In the proposed research, we will use a newly developed primate optogenetic tool, which enables us to create reversible "micro lesions" within the neocortex of awake, behaving monkeys. Using this tool, we will test and quantify the role of macaque Area V4, an intermediate stage of processing within the ventral visual processing stream.
In Aim 1, we will examine how this new tool modulates the gain of neuronal responses, and will quantify the region of activation as a function of illumination level. Area V4 has a patchy organization, with some regions being selective for color, and others selective for orientation.
In Aim 2, we will test the role of V4 in the perception of color and of orientation, by having monkeys make fine discriminations of color and orientation, while we inactivate patches color- or orientation-selective neurons. We will examine whether activating the neurons tuned for color impairs color judgments, and not orientation judgments, and whether activating the neurons tuned for orientation impairs orientation judgments, and not color judgments. We will also examine whether this impairment is greater when we inactivate neurons tuned for the discriminanda or, alternatively, tuned such that the steep part of the tuning curve is suited to discriminate among discriminanda.
In Aim 3, we will use optogenetic micro lesions to test whether V4 plays a causal role in mediating attentional selection. The data we collect will provide the most direct evidence for or against the proposition that V4 plays a causal role in the perception of color and of orientation, and whether it plays a causal role in attentional selection. In addition, the proposed research will demonstrate the use of this new optogenetic tool, and we will make it publicly available, so that other researchers working in primates and in other species, can use this tool to test theories of perception, cognition and action.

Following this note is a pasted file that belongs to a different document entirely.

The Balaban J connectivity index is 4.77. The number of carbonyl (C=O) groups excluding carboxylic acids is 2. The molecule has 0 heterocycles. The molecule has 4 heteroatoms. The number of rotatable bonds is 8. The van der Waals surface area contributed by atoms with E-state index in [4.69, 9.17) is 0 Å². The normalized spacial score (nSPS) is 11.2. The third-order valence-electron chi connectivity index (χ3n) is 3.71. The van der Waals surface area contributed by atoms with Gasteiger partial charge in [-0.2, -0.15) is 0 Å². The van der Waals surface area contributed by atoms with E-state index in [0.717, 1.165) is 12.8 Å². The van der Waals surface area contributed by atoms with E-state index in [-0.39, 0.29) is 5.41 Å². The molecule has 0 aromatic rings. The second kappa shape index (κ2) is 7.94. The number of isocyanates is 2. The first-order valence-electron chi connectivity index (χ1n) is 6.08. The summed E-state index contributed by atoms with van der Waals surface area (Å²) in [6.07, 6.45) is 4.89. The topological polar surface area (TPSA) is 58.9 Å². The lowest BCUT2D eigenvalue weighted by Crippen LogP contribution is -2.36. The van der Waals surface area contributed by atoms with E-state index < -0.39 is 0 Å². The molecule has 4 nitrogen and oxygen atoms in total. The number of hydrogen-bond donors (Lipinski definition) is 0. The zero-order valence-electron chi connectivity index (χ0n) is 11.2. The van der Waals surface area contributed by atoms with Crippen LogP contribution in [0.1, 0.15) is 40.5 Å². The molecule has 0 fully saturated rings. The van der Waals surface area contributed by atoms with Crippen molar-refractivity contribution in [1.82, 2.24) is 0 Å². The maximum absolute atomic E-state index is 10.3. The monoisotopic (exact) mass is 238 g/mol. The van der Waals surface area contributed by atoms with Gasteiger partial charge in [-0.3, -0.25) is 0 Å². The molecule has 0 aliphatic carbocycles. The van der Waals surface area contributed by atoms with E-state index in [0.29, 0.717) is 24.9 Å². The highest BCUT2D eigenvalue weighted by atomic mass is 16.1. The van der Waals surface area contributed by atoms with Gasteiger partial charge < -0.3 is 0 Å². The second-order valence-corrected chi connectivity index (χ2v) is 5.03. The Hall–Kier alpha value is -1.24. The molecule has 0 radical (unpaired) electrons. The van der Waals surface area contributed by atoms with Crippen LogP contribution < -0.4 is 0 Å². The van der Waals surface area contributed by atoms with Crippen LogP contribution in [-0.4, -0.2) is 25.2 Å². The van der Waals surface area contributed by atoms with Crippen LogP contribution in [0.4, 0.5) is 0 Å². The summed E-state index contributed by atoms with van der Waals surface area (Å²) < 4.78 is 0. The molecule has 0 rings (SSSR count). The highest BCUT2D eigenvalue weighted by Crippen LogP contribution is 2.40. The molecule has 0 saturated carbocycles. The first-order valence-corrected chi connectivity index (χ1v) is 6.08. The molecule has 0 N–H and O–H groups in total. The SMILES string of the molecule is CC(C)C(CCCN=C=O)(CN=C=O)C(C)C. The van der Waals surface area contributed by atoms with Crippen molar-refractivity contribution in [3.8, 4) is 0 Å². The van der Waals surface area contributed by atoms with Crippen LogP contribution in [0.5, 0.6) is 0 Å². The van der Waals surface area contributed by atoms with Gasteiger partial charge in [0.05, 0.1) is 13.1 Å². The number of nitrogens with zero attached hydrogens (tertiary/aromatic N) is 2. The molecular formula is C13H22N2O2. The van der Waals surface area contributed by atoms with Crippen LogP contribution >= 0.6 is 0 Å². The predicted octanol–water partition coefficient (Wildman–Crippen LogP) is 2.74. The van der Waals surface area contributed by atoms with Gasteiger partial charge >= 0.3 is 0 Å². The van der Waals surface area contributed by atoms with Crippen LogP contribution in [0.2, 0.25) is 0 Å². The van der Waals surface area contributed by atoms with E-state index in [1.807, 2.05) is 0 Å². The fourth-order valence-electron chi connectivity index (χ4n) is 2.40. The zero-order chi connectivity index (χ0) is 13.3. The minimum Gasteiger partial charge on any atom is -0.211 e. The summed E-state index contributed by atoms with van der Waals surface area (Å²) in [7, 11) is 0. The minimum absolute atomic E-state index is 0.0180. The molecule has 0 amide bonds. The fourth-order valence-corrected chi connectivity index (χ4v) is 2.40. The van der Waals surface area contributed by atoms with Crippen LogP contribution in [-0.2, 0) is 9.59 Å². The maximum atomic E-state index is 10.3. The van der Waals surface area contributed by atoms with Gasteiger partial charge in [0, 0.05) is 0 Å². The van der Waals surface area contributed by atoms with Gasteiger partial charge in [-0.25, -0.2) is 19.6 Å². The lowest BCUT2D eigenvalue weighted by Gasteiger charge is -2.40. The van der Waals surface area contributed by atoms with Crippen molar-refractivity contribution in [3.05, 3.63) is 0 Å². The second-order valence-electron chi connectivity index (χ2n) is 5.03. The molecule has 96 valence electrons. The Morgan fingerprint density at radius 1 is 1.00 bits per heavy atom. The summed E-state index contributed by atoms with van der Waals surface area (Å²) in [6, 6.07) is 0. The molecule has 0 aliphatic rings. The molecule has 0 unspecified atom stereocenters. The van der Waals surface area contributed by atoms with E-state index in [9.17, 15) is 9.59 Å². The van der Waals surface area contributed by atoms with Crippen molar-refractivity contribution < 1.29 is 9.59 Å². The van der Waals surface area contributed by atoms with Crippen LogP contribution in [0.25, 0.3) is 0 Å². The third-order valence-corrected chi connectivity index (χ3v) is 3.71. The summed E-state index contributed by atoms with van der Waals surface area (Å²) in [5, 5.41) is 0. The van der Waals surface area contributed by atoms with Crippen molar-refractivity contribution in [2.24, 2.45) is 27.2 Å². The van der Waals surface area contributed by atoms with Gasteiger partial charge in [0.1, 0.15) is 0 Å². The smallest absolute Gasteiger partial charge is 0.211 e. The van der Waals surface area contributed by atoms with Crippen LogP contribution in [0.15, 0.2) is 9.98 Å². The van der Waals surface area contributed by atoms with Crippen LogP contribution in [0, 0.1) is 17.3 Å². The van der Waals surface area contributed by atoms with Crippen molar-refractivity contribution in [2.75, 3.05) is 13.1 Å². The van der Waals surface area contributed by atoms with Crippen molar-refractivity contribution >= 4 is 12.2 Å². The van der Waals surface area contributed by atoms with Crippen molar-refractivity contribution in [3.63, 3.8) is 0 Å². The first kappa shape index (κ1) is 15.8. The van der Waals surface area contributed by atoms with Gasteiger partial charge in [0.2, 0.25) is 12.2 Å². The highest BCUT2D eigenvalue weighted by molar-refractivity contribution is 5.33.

In order to help people with brain disorders that impair perception and attention like neglect, schizophrenia, ADHD and autism, we need to understand how the neural mechanisms that mediate these functions normally work. To study this, we have developed and implemented a new type of tool that enables us to cause neurons to sprout microscopic light sensors that temporarily turn off their parent neuron when they are illuminated by blue light. The proposed research will use this new tool to briefly turn off the activity of neurons in a part of the brain that is thought to be involved in perception and attention, enabling us to test theories about how it normally operates and how it fails in brain disorders.
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